The chart shows the historical return of one such fund—chosen neither as a worst case nor a best case scenario. The performance is fairly mediocre for its fund house, and comes just after a very poor month. Other indices are cited in comparison for the period this fund has been in existence, which here is since the end of December 1999, I.e. Data for this century.
This period includes stock bear and stock bull years, which is par for the course; it includes perhaps the end of the global bond bull market, and the end of the old and the birth of the new commodities bull market. In these regular sample conditions, the market neutral fund selected comes out tolerably well. It would make a good core component in a portfolio: steady returns and medium volatility. With principal guaranteed.
Of course, here we are now after four years of stock bull market and commodities bull market with the investing public getting re-accustomed to annual returns in excess of 20+%, eerily reminiscent of investor sentiment in 1999. We know that markets can’t ascend at such pace forever, that they will come down and tack on some bear months or years onto those bull years. Funds like this will make money fine in bear years, just as they did in 2001 and 2002. They are there for the long haul.
The guarantee is from a major bank (AA– or better), which underwrites the whole package, guaranteeing you at least your principal at some future date, which can be between 5 and 15 years from the inception of the fund. The guarantee provides at least a psychological safety net—a real recourse you never want to see used. It also provides a level of discipline on the trading decisions as the guaranteeing bank—which should be third party, I.e. A different entity to the fund house and sub-funds involved—has oversight on the positions they are guaranteeing.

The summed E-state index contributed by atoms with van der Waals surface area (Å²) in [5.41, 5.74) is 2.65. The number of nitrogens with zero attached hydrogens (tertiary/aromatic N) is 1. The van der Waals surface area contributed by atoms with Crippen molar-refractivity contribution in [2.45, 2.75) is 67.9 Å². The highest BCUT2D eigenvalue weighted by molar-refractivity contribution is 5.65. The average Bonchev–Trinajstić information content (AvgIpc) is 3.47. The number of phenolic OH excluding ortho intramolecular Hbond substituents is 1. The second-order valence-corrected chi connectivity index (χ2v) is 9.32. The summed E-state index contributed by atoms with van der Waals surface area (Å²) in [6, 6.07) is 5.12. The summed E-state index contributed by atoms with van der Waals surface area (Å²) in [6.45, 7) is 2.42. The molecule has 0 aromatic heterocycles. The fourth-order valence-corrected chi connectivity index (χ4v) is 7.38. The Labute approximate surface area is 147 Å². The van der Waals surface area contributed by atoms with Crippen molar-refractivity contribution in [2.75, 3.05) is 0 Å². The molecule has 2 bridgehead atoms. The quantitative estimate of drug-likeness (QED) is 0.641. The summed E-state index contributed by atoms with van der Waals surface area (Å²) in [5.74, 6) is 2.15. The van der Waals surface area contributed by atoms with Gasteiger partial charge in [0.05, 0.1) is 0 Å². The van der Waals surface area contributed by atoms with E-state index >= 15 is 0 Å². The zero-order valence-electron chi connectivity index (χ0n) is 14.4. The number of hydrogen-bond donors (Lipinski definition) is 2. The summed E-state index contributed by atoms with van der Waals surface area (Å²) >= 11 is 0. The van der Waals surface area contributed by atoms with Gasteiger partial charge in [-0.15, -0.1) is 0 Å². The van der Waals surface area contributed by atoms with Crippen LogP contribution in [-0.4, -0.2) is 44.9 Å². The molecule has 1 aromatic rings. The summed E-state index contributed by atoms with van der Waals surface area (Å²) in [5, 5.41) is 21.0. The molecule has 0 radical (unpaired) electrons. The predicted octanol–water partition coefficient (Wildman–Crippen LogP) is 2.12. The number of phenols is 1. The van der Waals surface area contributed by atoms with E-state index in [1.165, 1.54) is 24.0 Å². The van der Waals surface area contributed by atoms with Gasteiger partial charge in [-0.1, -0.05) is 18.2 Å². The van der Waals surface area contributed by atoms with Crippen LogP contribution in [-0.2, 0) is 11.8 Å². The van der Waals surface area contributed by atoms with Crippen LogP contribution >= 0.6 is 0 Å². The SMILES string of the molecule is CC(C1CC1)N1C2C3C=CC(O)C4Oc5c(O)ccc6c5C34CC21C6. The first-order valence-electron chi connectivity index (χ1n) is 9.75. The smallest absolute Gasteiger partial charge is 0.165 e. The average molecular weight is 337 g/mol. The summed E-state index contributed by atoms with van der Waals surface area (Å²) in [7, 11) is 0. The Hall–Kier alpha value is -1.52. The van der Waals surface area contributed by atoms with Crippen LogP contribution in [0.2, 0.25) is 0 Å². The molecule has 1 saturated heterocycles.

The better capital guaranteed funds offer either rising guarantees or have profit lock-ins. The guarantee might be raised every profitable year, or you might have a guarantee of say the higher of the guarantee and 80% of the fund’s all-time high—meaning either way you need not fear large losses towards the end of the fund’s term.
Such funds are fully managed packages. All the investor needs to do is decide to buy the package, or not, and later to keep it, or not. They make useful building blocks in constructing portfolios, and, in the present writer’s opinion, offer advantages over bond funds in putting balanced portfolios together.
Finally, for investors looking for commodity upside—as shown in the CRB performance in our comparison chart—but wary of commodities as an asset class, there are also capital guaranteed commodities funds which enable you to buy commodity futures with their immense leverage but protect you from the downside with a 100% capital guarantee. A fund like this is a useful addition in putting a portfolio together.JI
Capital guaranteed funds are available in a range of currencies—US$, AUS$, Euros, and Sterling. Advice on the selection of such funds is freely and readily available at the contact details below:
Chris Cleary is a Director of Banner Japan KK
J@pan Inc Magazine, Nov/Dec 2007